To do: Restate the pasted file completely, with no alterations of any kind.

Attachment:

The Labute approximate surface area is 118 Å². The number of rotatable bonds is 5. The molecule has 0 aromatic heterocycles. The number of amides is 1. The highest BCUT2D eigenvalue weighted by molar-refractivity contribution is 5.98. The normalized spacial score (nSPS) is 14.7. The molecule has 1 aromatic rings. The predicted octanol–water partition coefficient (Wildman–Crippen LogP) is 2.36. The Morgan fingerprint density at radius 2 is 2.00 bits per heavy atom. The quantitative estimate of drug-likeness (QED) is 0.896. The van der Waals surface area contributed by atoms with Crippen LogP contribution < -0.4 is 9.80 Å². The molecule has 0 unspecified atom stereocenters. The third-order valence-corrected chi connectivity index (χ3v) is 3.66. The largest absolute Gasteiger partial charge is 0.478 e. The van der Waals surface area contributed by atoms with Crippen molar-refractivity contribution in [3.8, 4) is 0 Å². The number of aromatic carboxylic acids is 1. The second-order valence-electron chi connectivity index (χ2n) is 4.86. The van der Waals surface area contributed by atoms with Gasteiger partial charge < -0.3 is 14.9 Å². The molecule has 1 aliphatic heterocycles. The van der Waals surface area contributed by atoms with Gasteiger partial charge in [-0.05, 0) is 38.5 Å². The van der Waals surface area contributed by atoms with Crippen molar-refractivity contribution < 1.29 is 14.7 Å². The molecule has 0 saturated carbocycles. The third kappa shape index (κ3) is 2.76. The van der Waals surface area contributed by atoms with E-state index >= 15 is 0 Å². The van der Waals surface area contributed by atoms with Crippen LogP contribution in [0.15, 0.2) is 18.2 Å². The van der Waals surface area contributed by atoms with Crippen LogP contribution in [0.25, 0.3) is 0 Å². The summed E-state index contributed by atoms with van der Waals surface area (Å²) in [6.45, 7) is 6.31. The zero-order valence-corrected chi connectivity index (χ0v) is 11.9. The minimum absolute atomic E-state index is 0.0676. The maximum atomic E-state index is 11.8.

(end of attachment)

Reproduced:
The Labute approximate surface area is 118 Å². The number of rotatable bonds is 5. The molecule has 0 aromatic heterocycles. The number of amides is 1. The highest BCUT2D eigenvalue weighted by molar-refractivity contribution is 5.98. The normalized spacial score (nSPS) is 14.7. The molecule has 1 aromatic rings. The predicted octanol–water partition coefficient (Wildman–Crippen LogP) is 2.36. The Morgan fingerprint density at radius 2 is 2.00 bits per heavy atom. The quantitative estimate of drug-likeness (QED) is 0.896. The van der Waals surface area contributed by atoms with Crippen LogP contribution < -0.4 is 9.80 Å². The molecule has 0 unspecified atom stereocenters. The third-order valence-corrected chi connectivity index (χ3v) is 3.66. The largest absolute Gasteiger partial charge is 0.478 e. The van der Waals surface area contributed by atoms with Crippen molar-refractivity contribution in [3.8, 4) is 0 Å². The number of aromatic carboxylic acids is 1. The second-order valence-electron chi connectivity index (χ2n) is 4.86. The van der Waals surface area contributed by atoms with Gasteiger partial charge < -0.3 is 14.9 Å². The molecule has 1 aliphatic heterocycles. The van der Waals surface area contributed by atoms with Gasteiger partial charge in [-0.05, 0) is 38.5 Å². The van der Waals surface area contributed by atoms with Crippen molar-refractivity contribution < 1.29 is 14.7 Å². The molecule has 0 saturated carbocycles. The third kappa shape index (κ3) is 2.76. The van der Waals surface area contributed by atoms with E-state index >= 15 is 0 Å². The van der Waals surface area contributed by atoms with Crippen LogP contribution in [0.15, 0.2) is 18.2 Å². The van der Waals surface area contributed by atoms with Crippen LogP contribution in [0.25, 0.3) is 0 Å². The summed E-state index contributed by atoms with van der Waals surface area (Å²) in [6.45, 7) is 6.31. The zero-order valence-corrected chi connectivity index (χ0v) is 11.9. The minimum absolute atomic E-state index is 0.0676. The maximum atomic E-state index is 11.8.